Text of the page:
“Beware: sled may develop high speed under certain snow conditions,” Christmas trees “not for human consumption,” and more holiday warnings. [Bob Dorigo Jones]
Chicago Sun-Times columnist Neil Steinberg reprints a column from 2000 about a lawsuit that ensued after he exchanged words with a young man waiting in line at the drugstore. The process dragged on through the Christmas season until just before the holiday itself: “It is days in a windowless, airless room, somehow both too big and claustrophobic, waiting for your case to be called, staring dully at tiles on the ceiling, hearing the headachy murmur of legalisms just out of earshot, noting the starched exhaustion of lawyers, the unease of regular folk. There are motions and counter-motions. Many times I recalled that Hamlet, listing reasons to kill himself in his famous ‘To Be or Not to Be’ soliloquy, puts ‘the law’s delay’ up high, right after the pangs of despriz’d love.”
Merry Christmas to all! Our posts will be slowing down, though not disappearing, over the next week or so. You can read some highlights from past Overlawyered coverage of the holiday here.
Those “most dangerous” toys lists are an easy way for news editors to fill space before the holidays, but could a note of strain be creeping in? One of the ten on this year’s list from Massachusetts-based W.A.T.C.H. (World Against Toys Causing Harm) is a recreational art dough that contains wheat (and warns of that fact for allergy sufferers). [AP]
“For anyone planning to terrorize unsuspecting trick-or-treaters, you may want to ask yourself: Is it worth a potential lawsuit?” [Eric Mandel, KIRO/MyNorthwest.com]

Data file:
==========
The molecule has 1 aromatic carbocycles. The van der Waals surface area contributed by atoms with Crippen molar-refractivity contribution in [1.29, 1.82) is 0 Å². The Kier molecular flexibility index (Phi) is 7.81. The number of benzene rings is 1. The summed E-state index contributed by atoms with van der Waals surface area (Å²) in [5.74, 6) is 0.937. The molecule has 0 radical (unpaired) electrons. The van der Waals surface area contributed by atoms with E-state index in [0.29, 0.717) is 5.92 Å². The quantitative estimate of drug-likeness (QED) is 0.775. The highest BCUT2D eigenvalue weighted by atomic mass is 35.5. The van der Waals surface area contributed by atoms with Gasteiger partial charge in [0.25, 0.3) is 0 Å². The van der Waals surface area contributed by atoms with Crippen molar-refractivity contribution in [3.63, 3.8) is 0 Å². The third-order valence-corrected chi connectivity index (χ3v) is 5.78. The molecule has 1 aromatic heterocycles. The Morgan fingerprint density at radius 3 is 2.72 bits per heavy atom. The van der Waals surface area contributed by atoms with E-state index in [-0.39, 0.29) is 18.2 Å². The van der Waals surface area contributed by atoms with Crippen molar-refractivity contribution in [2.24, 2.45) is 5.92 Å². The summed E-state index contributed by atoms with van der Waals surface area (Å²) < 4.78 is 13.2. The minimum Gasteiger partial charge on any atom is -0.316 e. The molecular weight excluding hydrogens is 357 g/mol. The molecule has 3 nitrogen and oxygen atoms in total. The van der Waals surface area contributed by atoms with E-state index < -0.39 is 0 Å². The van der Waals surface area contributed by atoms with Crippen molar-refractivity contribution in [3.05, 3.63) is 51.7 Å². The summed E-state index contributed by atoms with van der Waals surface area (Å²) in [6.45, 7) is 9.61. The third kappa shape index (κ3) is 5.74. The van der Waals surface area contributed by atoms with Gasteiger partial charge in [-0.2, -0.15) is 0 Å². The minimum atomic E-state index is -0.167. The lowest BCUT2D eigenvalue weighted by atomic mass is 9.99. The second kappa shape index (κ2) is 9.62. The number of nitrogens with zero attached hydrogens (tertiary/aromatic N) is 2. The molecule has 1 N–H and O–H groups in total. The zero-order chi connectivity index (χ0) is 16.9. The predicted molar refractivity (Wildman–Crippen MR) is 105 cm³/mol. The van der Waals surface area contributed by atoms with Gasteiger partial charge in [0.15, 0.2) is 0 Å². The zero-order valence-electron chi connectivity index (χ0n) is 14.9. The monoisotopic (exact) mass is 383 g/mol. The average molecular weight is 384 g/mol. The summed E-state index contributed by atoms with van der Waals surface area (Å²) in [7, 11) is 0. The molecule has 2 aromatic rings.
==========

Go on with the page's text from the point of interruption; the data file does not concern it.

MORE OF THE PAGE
Punkin Chunkin, a ballistic pumpkin-launching event, had developed into a beloved Delaware event until a 2013 accident where an ATV overturned on a farmer’s field, leading to an injury claim. “On Oct. 8…organizers pulled the plug for a second year, saying liability insurance for the event had proven unobtainable. Even supporters of Punkin Chunkin were left wondering: Is it over for good?” [Wilmington News-Journal, our coverage last year] More: Bob Dorigo Jones.
“The world’s most popular English language song is potentially free from copyright after a federal judge ruled on Tuesday that filmmakers challenging Warner/Chappell Music’s hold on “Happy Birthday to You” should be granted summary judgment.” [Eriq Gardner, Hollywood Reporter/Billboard] We’ve covered the saga a number of times previously. More: Lowering the Bar.
If one of my family members chooses to sing the familiar “Happy Birthday To You” in celebration of my birthday today, their chances of prevailing against the tenacious lawyers at Warner Music Group appear better than ever. Law librarians helped by laying hands on a copy of a 1922 songbook in which the ditty, already by then decades old, appeared with no copyright notice; Warner/Chappell applied for copyright registration in 1935. [Above the Law, ABA Journal, BoingBoing, Joe Mullin/ArsTechnica] Earlier here, here, and here.
- Senate Republicans make noises about reining in runaway EEOC [Roger Clegg, Senate minority staff report, Human Resource Executive Online]
- Yes, minimum wage increases hurt many low-skilled workers [NBER via Charles Hughes]
- “Women earn less than men even when they set the pay” [Emma Jacobs, FT, via Tyler Cowen]
- Just a typical fast food worker, except for happening to have a high-powered P.R. firm representing him [Diana Furchtgott-Roth, Economics21]
- Aaargh: “Federal judge wants to bury summary judgment for many reasons, but especially because it harms employment-discrimination plaintiffs” [CL&P]
- “Ideally, someone from Human Resources will join you to meet with the aggrieved employee and inform her that the tree is staying up.” (Well, not up this far into January, but you know.) [Evil Skippy at Work]
- “But”, sic: “Vermont has some of the most progressive wage-and-hour laws in the country, but low-income workers are still struggling.” [Alana Semuels, National Journal]
Merry Christmas to all who celebrate! You can read some highlights from past Overlawyered coverage of the holiday here.